Nike factory workers in all parts of Asia are subject to very dangerous health threats. In China, workers are not given proper gear to protect themselves from the harmful chemicals they are forced to work with. These chemicals cause liver, kidney, and brain damage and far exceed legal limits of exposure. The low-wage workers put at danger are rarely told the truth about the chemicals they work with; many develop serious and chronic health issues without knowing the cause.
        Employees are also overworked. In some factories a typical workday can be 20 hours long. These workers commonly faint and have died in some cases because of these conditions. Toxic fumes, hot working areas, and poor nutrition are just some of the health threats Nike workers face. In Indonesia employees have been physically abused for not wearing regulation shoes or uniforms.  Physical abuse and sexual abuse is common in Vietnamese factories also. Nike CEO Phil Knight has been accused of letting these offences go unpunished and not telling the public the truth.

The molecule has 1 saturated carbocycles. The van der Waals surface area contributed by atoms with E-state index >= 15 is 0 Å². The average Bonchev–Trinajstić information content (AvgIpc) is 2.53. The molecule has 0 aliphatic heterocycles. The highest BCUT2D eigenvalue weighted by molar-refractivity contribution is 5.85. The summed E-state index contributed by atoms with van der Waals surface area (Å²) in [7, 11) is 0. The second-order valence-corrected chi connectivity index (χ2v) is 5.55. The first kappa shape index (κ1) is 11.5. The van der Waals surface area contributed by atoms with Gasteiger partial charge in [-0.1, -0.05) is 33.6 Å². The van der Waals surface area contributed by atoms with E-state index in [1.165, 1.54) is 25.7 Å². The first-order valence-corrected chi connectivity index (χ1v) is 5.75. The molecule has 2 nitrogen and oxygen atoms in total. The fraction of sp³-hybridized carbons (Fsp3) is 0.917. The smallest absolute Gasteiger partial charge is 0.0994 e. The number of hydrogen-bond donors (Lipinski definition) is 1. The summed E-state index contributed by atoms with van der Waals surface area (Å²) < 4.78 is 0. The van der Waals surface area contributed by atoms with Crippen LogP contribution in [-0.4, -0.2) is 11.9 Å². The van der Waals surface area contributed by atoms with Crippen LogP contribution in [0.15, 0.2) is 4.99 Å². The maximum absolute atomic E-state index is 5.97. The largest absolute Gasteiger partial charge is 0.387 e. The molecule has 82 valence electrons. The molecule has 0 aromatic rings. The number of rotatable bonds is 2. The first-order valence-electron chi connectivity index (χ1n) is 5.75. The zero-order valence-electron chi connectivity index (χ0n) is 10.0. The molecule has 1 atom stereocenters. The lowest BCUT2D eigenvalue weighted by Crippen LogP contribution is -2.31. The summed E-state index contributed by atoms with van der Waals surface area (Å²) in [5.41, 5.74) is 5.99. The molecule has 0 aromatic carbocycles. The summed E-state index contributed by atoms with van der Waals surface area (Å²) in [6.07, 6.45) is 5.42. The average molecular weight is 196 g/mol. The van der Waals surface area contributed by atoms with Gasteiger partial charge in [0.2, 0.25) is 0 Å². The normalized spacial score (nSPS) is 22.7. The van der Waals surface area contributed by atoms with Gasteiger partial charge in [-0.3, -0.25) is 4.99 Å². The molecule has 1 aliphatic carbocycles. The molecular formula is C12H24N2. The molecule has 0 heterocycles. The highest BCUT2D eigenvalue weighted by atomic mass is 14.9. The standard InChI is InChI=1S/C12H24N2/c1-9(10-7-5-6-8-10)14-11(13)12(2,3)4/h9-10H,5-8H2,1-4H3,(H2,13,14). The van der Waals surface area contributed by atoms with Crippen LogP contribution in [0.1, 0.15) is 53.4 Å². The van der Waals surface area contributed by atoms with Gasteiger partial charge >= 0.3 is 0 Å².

Nike has had a long and controversial involvement in this issue. Phil Knight and Bill Bowerman founded Nike in 1964. It currently contracts over 700 factories worldwide, most of which are located in Asia. In 2008, Nike’s CEO Mark Parker made over $7 million. Nike’s annual revenue was $17 billion dollars and the people making their products are struggling to survive. Although Nike has worked to improve the lives of factory workers, these numbers alone show there is a huge and increasing gap of wages and living conditions between higher-level employees and factory workers in Asia. Serious reform is needed to improve working conditions, and doing so will not be easy. Cooperate greed, differing cultural values, and the criminal trafficking of humans are all factors that need to be considered. Although it will be difficult, Nike needs to take this issue more seriously and work towards major improvement.